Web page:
There are three pillars to any retail proposition: product, service and environment. If any of these wobble, shoppers notice

From a shopper’s perspetive, there are three pillars to any retail proposition: product, sevice and environment. And depending on who you talk to, you’ll find a different emphasis being placed on each of these, although it is fair to say that product does tend, ultimately, to assert its primacy.

Nevertheless, if any of these wobbles, shoppers do notice. Take this example. A retailers perhaps best known for its insistence on never being undersold and which has scrupulously polite and well-informed staff as its hallmarks can come a cropper as easily as any other high street denizen.

Imagine being told by a member of staff in the Oxfords Street flagship that a product that is on display is not actually in stock, nor is there any news on when it next will be. Helpfully, it is suggested that you might like one of the display models (a TV accessory, as it happens), but on close examination this proves damaged and so, even allowing for the offered reduction, you think twice and walk away.

Unabashed, you head to the lighting department, where a steel Angelpoise light on a tall stand is on sale for just shy of £100, the same price as the same light offered in a desk-light version. You decide this is what you want, but when you ask for it, you are told there has been a mistake and that there should have been a printed ticket on the stand that should have been priced separately: an extra £55.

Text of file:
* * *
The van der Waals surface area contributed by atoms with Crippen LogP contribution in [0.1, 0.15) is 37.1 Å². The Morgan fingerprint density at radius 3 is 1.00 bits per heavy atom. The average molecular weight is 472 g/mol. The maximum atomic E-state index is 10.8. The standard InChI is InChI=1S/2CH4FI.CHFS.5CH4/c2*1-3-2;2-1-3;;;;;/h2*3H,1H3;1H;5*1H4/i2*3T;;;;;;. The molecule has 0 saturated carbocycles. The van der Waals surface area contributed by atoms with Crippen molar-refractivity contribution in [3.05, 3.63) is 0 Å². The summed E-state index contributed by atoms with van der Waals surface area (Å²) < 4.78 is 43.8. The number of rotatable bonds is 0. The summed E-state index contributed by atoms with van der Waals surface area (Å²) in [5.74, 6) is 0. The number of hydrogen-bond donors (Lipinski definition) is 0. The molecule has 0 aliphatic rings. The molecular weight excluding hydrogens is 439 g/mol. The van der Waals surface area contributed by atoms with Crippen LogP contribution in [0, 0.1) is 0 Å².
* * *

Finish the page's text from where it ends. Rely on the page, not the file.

Now in most circumstances and in recognition of what most retailers term “goodwill”, the product would be offered at the lower price. Instead the paragon of politeness that is the manager of the department says that it will be removed from sale for 48 hours and will not be sold at the lower price because: “she knows the law.”

Enough. You pay, but you’re feeling bad and it’s time to leave. In just a few moments, two members of staff have shattered your view of this particular retailer, of which you have been a standard- bearer ever since the dim and distant days when you were dragged around its haberdashery department by your mother.

It takes a very long time to build a reputation, but it can be destroyed in the course or a few minutes. This is, of course, an isolated incident, or so you’d like to imagine. But are you really alone? Any amount of good product and fine store design won’t restore the natural balance of things. Perhaps it is service, rather than product and store environment that swings things. After all, there’ll always be someone else willing to sell you the same thing for the same price…